Gateway Gazette

CFIB Research Shows Bill 6 Ignores Realities of Farming

 

Majority of Alberta farmers oppose mandatory ‘one-size-fits-all’ legislation

Calgary, December 10, 2015 –The Canadian Federation of Independent Business (CFIB) today released survey data highlighting farmers’ serious concerns about the Alberta Government’s Bill 6 – the Enhanced Protection for Farm and Ranch Workers Act.

According to the CFIB research, Alberta farmers say the most effective ways to promote farm safety are making safety measures more affordable (51 per cent), safety promotions at farm shows/demonstrations (45 per cent), and safety education programs in schools (42 per cent).  Only seven per cent of Alberta farmers say government legislative requirements are most effective at promoting farm safety.

Farmers care about their employees; in fact, most of their employees are friends and family. “CFIB members believe one farm fatality is one too many. That’s why the Alberta government needs to  listen to farmers and focus on practical ways to improve farm safety, rather than imposing blanket rules that don’t reflect the realities of farming,” said Amber Ruddy, CFIB’s Alberta Director.

“Even with the amendments to exempt family members, there are many outstanding concerns with Bill 6.  There are fundamental flaws in the legislation that will hamper growth and development of our agricultural sector.  Given this, the government needs to stop and consult with Alberta farmers.”

CFIB’s data reveals mandatory inclusion of legislation included in Bill 6 would have a negative impact on their farms:

  • 79 per cent say mandatory inclusion of agriculture under the Employment Standards and Labour Code would have a negative impact on their business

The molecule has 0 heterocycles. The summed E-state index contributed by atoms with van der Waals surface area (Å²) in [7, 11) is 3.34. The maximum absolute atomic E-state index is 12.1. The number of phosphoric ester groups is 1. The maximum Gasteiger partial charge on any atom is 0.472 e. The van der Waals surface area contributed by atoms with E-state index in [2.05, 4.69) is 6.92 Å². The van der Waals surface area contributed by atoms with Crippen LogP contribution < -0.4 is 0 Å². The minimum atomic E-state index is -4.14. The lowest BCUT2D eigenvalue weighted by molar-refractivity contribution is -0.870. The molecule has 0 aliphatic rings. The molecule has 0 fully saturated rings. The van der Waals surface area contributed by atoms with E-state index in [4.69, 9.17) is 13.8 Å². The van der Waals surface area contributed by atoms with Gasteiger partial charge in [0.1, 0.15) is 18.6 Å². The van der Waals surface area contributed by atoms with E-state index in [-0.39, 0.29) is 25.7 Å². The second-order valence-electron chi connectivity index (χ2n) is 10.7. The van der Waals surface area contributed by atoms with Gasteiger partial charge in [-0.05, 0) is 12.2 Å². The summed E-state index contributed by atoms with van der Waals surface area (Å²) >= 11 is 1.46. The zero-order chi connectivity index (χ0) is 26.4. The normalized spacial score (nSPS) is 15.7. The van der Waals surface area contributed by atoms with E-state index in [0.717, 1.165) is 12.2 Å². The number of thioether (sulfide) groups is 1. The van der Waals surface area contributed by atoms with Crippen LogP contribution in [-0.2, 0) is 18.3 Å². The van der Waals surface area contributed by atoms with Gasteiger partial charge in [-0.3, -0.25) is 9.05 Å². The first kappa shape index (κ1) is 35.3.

• 75 per cent say mandatory inclusion of agriculture under the Occupational Health and Safety Act (OH&S) would have a negative impact on their business
  • 62 per cent say mandatory inclusion of agriculture under the Workers’ Compensation Act (WCB) would have a negative impact on their business

“Occupational Health & Safety, WCB, Employment Standards and the Labour Code were not written with the realities of farming in mind.  Agriculture is not a nine to five business, especially during peak production, like harvest or calving season.  We know calves aren’t all born before 4:59 pm,” added Ruddy.  “Alberta’s economy is already fragile and Bill 6 will hit Alberta’s agriculture sector hard.  The Government should be working to keep agriculture competitive in order to attract the next generation of farmers.   Unfortunately, Bill 6 will do the exact opposite.”

“Clearly there are many reasons why Bill 6 is unworkable for Alberta farmers,” said Ruddy.  “We urge the government to stop, listen and start a genuine consultation with farmers to find ways to improve farm safety without threatening the livelihood of thousands of Alberta producers.”

Alberta Farm Safety Backgrounder

Farmers outline best ways to promote farm safety – Ensuring affordable safety measures and safety education top the list; legislation least effective way to promote farm safety.

Canadians respect farmers most
How much respect do you have for each of the following in Canada? (scale of 0-10 where 10 is highest level of respect)

  • Farmers – 8.7
  • Small business – 8.2
  • Education system/schools – 7
  • Healthcare system – 7
  • Legal system/courts – 5.9
  • Large companies – 5.6
  • Banks – 5.6
  • Government – 5.3
  • Labour unions – 5.1

Source: CFIB Report – Perspectives on small business in Canada, Angus Reid Forum poll, July 2011, 2,028 responses. This representative poll of the Canadian public was conducted by Angus Reid on behalf of CFIB, in partnership with Hewlett-Packard (Canada) Co. and Intel of Canada, Ltd.